Last Thursday night, basically the last active news cycle before today’s election day (Friday and Saturday are the weekend, and Sunday is not enough for a new story), the right wing’s favorite reporter, Amit Segal, dropped a bombshell aimed at Benny Gantz, Netanyahu’s chief rival as a leader of Blue White party. Segal played a recording in which Israel Bachar, a senior advisor to Gantz, was heard saying to an anonymous man that Gantz does not have the courage to attack Iran, and that Gantz would also be a “risk to Israel.” (Link.) The anonymous man had his voice changed to disguise his identity.
It’s hard to imagine a heavier body blow to a senior politician than to be described, by their own advisor, as a danger to the nation. And, coming some 84 hours before the elections, it seemed Gantz would be unlikely to recover from the blow. Well, the polls will tell us in 10 hours or so. But the story unraveled quickly.
The recording was fishy. Parts of it were missing, apparently in order to protect the source coaxing Bachar to spill the dirt on Gantz. However, by late Friday, informed listeners reached the conclusion that the confessor was one Rabbi Guy Hubera. As it turned out, Bachar had come to ask Hubera for a blessing and for comfort, and the rabbi used the trust the member of his flock showed him to betray him.
The plot thickened, and fast. It was established that none other than Benjamin Netanyahu met Hubera in the rabbi’s yeshiva last Wednesday. Netanyahu then spent the weekend denying hotly he had anything to do with the tape. He did so on at least three media. This never happened, he kept saying, this was Blue White propaganda; his aides said Netanyahu met Hubera in order to ask him to order his followers to vote Likud instead of Shas.
In the meantime, needless to say, Bachar was fired from his position in Blue White. And last night at about 8:00, Ilana Dayan, a star reporter and muckraker, dropped her own bombshell. (Hebrew).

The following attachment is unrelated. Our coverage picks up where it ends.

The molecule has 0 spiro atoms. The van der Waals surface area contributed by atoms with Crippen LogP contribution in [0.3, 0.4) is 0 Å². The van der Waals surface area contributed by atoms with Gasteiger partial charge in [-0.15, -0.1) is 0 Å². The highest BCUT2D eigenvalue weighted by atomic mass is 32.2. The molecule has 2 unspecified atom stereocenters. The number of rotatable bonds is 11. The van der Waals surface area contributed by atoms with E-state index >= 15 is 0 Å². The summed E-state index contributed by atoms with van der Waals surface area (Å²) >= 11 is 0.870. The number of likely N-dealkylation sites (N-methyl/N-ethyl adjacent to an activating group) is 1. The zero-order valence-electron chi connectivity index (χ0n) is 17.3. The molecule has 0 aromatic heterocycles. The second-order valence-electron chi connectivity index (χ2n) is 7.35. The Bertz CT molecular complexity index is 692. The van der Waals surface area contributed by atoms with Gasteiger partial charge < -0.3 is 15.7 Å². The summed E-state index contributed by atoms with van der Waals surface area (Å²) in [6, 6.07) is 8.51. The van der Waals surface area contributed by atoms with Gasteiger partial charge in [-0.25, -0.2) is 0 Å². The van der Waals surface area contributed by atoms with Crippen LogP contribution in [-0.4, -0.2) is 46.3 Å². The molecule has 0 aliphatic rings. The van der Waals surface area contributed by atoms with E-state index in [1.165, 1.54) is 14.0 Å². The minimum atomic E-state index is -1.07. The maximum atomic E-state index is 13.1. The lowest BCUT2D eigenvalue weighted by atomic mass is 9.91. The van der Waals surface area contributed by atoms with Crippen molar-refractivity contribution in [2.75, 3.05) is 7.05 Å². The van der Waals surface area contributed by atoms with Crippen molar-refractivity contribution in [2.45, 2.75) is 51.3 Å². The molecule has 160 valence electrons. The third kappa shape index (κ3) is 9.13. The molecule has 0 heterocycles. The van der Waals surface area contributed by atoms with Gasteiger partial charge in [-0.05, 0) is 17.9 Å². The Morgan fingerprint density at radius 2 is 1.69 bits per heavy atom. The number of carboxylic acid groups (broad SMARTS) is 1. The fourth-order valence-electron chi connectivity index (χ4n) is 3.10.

Dayan played a recording made Wednesday night, after Netanyahu met Hubera. The people participating in the conversation were: Hubera, Netanyahu, and three unknown – for now – aides. Hubera leads the conversation, justifying the exposure of the Bachar tape. Netanyahu then speaks but his voice is unintelligible. The various aides also speak, then one of them says clearly: “OK, listen, Mr. Prime Minister, we heard you… let me get back to you in a few minutes… Anyway, we received this. Mr. Prime Minister, we’ll do it.”
This was likely the most important story of the elections: How the prime minister is intimately involved in one of the dirtiest tricks of the campaign. Unfortunately, Dayan’s mega-story had only a few hours to run before the elections began (six hours ago, as this is written).
The Dayan recording has already had some effect, though: In kicking off the election, President Reuven Rivlin offered not the usual boilerplate at the polls about “a holiday for democracy”, but this bleak message:
“I have an ambivalent feeling, even shame. We do not deserve another horrible election campaign, which lowers us into the dirt.”
Israeli law makes it illegal for a priest or other religious person to divulge words told him in confidence. That law is an exception to Israeli law regarding recording of conversations, which says that if one person participating in the conversation wants to publish it, there is no breach of privacy. Which is to say that Hubera, and by extension Netanyahu and anyone else who listened to the Bachar tape, could be investigated for illegal wiretapping. But I doubt we will reach this point, as the Israeli police are leery of investigating powerful rabbis.
Right-wingers were shocked by the revelation. Not because of what it said about Netanyahu, but because they claimed that by exposing the dirty trick, Dayan exposed a journalistic source of Amit Segal. Left-wingers, who have already dubbed Segal “Shofarico numero uno”– “little mouthpiece [shofar, in Hebrew] number one”– for his constant support of the Netanyahu campaign, couldn’t hide their glee when he was exposed again.
Will this exposure of Netanyahu for (once again) scum change anything? Not likely. Again, Dayan’s exposure didn’t have time enough to run.
The vast majority of voters have already decided. The outcome today will be decided by voter turnout.
Ten more hours to go.